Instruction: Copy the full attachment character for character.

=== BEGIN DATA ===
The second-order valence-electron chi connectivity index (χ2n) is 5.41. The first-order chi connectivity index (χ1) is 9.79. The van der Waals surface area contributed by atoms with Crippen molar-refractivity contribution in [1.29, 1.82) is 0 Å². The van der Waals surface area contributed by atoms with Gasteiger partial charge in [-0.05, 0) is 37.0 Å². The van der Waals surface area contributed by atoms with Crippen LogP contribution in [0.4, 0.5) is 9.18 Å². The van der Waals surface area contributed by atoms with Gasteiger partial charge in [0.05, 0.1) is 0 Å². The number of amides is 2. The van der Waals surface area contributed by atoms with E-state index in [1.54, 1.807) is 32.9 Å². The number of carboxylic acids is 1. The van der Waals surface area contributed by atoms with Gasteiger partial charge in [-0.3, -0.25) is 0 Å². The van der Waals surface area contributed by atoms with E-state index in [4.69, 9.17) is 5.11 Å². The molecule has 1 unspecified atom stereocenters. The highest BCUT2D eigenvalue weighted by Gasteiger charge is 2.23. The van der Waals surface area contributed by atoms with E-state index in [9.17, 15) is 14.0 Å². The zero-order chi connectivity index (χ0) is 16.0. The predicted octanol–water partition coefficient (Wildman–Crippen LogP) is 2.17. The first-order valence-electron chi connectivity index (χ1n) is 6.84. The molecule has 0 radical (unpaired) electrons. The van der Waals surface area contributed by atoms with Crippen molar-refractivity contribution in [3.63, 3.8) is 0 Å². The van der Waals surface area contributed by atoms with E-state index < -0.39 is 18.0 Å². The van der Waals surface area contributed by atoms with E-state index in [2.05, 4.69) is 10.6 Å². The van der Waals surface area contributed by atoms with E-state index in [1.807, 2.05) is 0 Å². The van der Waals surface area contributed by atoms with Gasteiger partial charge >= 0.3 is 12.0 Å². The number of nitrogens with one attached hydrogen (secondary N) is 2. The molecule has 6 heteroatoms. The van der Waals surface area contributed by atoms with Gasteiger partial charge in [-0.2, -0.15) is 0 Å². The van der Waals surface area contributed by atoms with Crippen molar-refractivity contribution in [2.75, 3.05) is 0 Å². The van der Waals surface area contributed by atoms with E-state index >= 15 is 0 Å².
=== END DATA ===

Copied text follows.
The second-order valence-electron chi connectivity index (χ2n) is 5.41. The first-order chi connectivity index (χ1) is 9.79. The van der Waals surface area contributed by atoms with Crippen molar-refractivity contribution in [1.29, 1.82) is 0 Å². The van der Waals surface area contributed by atoms with Gasteiger partial charge in [-0.05, 0) is 37.0 Å². The van der Waals surface area contributed by atoms with Crippen LogP contribution in [0.4, 0.5) is 9.18 Å². The van der Waals surface area contributed by atoms with Gasteiger partial charge in [0.05, 0.1) is 0 Å². The number of amides is 2. The van der Waals surface area contributed by atoms with E-state index in [1.54, 1.807) is 32.9 Å². The number of carboxylic acids is 1. The van der Waals surface area contributed by atoms with Gasteiger partial charge in [-0.3, -0.25) is 0 Å². The van der Waals surface area contributed by atoms with E-state index in [4.69, 9.17) is 5.11 Å². The molecule has 1 unspecified atom stereocenters. The highest BCUT2D eigenvalue weighted by Gasteiger charge is 2.23. The van der Waals surface area contributed by atoms with E-state index in [9.17, 15) is 14.0 Å². The zero-order chi connectivity index (χ0) is 16.0. The predicted octanol–water partition coefficient (Wildman–Crippen LogP) is 2.17. The first-order valence-electron chi connectivity index (χ1n) is 6.84. The molecule has 0 radical (unpaired) electrons. The van der Waals surface area contributed by atoms with Crippen molar-refractivity contribution in [3.63, 3.8) is 0 Å². The van der Waals surface area contributed by atoms with E-state index < -0.39 is 18.0 Å². The van der Waals surface area contributed by atoms with E-state index in [2.05, 4.69) is 10.6 Å². The van der Waals surface area contributed by atoms with E-state index in [1.807, 2.05) is 0 Å². The van der Waals surface area contributed by atoms with Gasteiger partial charge >= 0.3 is 12.0 Å². The number of nitrogens with one attached hydrogen (secondary N) is 2. The molecule has 6 heteroatoms. The van der Waals surface area contributed by atoms with Gasteiger partial charge in [-0.2, -0.15) is 0 Å². The van der Waals surface area contributed by atoms with Crippen molar-refractivity contribution in [2.75, 3.05) is 0 Å². The van der Waals surface area contributed by atoms with E-state index >= 15 is 0 Å².